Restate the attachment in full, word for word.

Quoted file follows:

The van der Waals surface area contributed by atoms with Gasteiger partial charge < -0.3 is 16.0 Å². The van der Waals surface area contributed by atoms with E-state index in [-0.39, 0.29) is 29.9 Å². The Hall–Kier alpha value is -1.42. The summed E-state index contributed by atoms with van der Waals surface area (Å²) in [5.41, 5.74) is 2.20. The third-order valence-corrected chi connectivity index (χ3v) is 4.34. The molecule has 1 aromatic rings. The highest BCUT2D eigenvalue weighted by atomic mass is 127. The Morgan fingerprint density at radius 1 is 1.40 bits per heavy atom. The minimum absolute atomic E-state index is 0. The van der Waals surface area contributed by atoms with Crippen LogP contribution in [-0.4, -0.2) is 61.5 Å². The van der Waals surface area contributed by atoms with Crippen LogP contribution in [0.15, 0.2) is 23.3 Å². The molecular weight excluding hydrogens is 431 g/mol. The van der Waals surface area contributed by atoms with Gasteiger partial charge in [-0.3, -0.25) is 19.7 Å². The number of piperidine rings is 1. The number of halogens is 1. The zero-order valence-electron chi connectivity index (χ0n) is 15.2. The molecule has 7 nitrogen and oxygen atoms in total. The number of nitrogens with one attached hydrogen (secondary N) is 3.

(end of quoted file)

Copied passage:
The van der Waals surface area contributed by atoms with Gasteiger partial charge < -0.3 is 16.0 Å². The van der Waals surface area contributed by atoms with E-state index in [-0.39, 0.29) is 29.9 Å². The Hall–Kier alpha value is -1.42. The summed E-state index contributed by atoms with van der Waals surface area (Å²) in [5.41, 5.74) is 2.20. The third-order valence-corrected chi connectivity index (χ3v) is 4.34. The molecule has 1 aromatic rings. The highest BCUT2D eigenvalue weighted by atomic mass is 127. The Morgan fingerprint density at radius 1 is 1.40 bits per heavy atom. The minimum absolute atomic E-state index is 0. The van der Waals surface area contributed by atoms with Crippen LogP contribution in [-0.4, -0.2) is 61.5 Å². The van der Waals surface area contributed by atoms with Crippen LogP contribution in [0.15, 0.2) is 23.3 Å². The molecular weight excluding hydrogens is 431 g/mol. The van der Waals surface area contributed by atoms with Gasteiger partial charge in [-0.3, -0.25) is 19.7 Å². The number of piperidine rings is 1. The number of halogens is 1. The zero-order valence-electron chi connectivity index (χ0n) is 15.2. The molecule has 7 nitrogen and oxygen atoms in total. The number of nitrogens with one attached hydrogen (secondary N) is 3.